sulfide is the chemical compound with the formula H 2S. It is a colorless gas with the characteristic odor of rotten eggs. It is very poisonous, corrosive, and flammable.[10] Hydrogen
Hydrogen
sulfide often results from the microbial breakdown of organic matter in the absence of oxygen gas, such as in swamps and sewers; this process is commonly known as anaerobic digestion. H 2S also occurs in volcanic gases, natural gas, and in some sources of well water
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Sic
The Latin
Latin
adverb sic ("thus", "just as"; in full: sic erat scriptum, "thus was it written")[1] inserted after a quoted word or passage indicates that the quoted matter has been transcribed exactly as found in the source text, complete with any erroneous or archaic spelling, surprising assertion, faulty reasoning, or other matter that might otherwise be taken as an error of transcription. The usual usage is to inform the reader that any errors or apparent errors in quoted material do not arise from errors in the course of the transcription, but are intentionally reproduced, exactly as they appear in the source text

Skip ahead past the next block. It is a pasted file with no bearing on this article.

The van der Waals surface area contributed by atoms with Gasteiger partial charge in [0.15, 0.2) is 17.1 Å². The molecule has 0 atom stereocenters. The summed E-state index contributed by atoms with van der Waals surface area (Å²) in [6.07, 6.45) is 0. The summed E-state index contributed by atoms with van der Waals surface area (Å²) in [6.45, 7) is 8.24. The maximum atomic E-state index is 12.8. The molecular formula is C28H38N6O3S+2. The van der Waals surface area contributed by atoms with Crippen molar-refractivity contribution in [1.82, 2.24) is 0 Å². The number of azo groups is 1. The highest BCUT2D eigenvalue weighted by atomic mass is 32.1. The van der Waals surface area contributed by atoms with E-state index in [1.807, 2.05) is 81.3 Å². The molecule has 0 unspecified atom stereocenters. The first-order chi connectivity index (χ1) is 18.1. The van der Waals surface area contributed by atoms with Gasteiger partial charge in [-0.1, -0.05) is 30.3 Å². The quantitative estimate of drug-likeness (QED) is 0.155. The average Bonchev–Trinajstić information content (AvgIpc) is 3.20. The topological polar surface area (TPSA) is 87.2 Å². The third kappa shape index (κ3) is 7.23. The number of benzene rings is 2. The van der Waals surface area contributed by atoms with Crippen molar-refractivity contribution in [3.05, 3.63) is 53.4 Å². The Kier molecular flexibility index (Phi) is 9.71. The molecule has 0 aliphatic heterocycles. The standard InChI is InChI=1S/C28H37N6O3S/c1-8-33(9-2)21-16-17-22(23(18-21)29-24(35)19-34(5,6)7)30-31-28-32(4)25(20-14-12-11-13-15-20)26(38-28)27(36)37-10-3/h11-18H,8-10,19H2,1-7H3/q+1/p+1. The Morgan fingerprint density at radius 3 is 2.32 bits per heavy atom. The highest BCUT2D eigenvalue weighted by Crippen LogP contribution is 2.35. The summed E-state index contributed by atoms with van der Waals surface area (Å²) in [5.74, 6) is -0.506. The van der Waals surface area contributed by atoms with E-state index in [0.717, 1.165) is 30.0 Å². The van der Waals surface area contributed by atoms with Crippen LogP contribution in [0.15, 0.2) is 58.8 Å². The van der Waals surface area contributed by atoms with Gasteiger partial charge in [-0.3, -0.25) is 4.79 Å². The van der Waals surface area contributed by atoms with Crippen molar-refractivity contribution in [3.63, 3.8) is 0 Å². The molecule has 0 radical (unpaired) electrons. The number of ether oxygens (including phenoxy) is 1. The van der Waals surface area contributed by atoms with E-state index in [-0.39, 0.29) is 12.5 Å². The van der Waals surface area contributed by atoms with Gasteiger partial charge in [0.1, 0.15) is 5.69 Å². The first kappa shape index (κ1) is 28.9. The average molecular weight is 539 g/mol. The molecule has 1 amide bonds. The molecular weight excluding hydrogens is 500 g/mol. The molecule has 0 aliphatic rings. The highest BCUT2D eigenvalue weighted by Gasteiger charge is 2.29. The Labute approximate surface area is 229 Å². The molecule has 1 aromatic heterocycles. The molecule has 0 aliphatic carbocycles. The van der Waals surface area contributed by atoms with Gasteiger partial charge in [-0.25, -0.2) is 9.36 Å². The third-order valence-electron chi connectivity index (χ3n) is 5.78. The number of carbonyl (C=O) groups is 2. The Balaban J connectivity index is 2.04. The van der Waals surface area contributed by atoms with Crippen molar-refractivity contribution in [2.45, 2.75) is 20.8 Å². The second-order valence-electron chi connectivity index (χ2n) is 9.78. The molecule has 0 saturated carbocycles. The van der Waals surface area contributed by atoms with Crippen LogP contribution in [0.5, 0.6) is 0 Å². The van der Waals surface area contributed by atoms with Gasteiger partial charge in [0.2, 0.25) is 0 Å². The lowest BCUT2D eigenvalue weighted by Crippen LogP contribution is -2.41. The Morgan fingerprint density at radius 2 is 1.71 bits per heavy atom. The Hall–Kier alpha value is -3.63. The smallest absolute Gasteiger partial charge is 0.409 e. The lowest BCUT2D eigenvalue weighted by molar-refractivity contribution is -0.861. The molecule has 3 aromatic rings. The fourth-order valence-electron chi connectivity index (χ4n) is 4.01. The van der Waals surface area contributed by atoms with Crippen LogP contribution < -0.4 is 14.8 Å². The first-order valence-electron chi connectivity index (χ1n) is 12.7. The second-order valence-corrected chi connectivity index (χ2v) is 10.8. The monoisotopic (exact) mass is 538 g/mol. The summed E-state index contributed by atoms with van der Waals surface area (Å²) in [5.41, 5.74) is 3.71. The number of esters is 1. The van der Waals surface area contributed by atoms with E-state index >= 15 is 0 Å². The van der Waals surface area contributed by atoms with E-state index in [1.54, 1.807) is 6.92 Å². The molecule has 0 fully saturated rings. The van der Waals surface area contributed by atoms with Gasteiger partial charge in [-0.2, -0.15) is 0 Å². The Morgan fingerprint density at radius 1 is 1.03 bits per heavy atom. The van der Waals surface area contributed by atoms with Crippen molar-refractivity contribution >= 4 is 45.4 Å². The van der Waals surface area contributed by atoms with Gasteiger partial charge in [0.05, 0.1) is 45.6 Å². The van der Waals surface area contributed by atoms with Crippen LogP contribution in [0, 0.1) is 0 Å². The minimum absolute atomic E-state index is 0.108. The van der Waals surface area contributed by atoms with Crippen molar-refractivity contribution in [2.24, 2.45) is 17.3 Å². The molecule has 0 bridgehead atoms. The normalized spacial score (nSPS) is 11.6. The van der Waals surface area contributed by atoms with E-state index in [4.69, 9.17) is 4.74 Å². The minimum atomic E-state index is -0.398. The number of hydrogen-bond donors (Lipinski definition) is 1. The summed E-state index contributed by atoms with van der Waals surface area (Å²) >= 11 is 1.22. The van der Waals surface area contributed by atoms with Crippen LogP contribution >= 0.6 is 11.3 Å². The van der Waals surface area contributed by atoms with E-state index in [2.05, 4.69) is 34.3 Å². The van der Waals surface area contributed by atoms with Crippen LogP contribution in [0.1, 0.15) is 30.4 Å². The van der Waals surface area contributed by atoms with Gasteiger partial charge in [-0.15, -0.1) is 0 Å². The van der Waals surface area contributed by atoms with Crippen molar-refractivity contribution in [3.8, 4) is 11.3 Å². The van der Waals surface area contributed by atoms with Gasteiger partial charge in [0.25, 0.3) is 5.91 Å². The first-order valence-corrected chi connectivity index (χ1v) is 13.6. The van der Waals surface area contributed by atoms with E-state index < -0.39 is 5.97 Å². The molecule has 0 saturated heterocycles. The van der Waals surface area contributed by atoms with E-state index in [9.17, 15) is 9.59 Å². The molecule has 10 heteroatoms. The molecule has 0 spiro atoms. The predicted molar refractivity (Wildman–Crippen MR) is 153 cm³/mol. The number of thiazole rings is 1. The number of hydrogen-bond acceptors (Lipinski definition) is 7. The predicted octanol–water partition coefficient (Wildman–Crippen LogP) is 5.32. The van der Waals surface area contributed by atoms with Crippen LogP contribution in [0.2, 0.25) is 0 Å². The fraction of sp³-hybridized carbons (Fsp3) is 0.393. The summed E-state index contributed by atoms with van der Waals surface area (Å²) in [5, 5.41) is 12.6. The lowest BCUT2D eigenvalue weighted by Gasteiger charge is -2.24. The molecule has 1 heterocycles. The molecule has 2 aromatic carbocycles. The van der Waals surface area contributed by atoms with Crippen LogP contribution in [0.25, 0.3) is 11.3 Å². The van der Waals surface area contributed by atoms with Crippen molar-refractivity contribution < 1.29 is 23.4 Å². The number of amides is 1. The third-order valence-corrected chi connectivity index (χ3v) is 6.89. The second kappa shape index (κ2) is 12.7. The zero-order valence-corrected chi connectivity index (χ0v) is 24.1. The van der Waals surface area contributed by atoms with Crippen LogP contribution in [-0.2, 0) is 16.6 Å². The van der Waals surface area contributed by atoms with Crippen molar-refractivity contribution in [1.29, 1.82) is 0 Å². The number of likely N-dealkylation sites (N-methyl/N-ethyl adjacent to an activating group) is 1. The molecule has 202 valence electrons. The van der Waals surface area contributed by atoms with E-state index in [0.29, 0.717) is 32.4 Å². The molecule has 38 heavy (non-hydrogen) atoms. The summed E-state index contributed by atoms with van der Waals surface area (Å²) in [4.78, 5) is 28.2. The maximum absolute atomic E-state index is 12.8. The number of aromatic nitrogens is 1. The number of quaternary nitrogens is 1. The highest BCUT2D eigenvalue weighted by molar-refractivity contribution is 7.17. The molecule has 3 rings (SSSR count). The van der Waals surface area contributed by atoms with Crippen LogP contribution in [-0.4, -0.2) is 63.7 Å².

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Airborne Radar System
An airborne early warning and control (AEW&C) system is an airborne radar picket system designed to detect aircraft, ships and vehicles at long ranges and perform command and control of the battlespace in an air engagement by directing fighter and attack aircraft strikes. AEW&C units are also used to carry out surveillance, including over ground targets and frequently perform C2BM (command and control, battle management) functions similar to an Air Traffic Controller given military command over other forces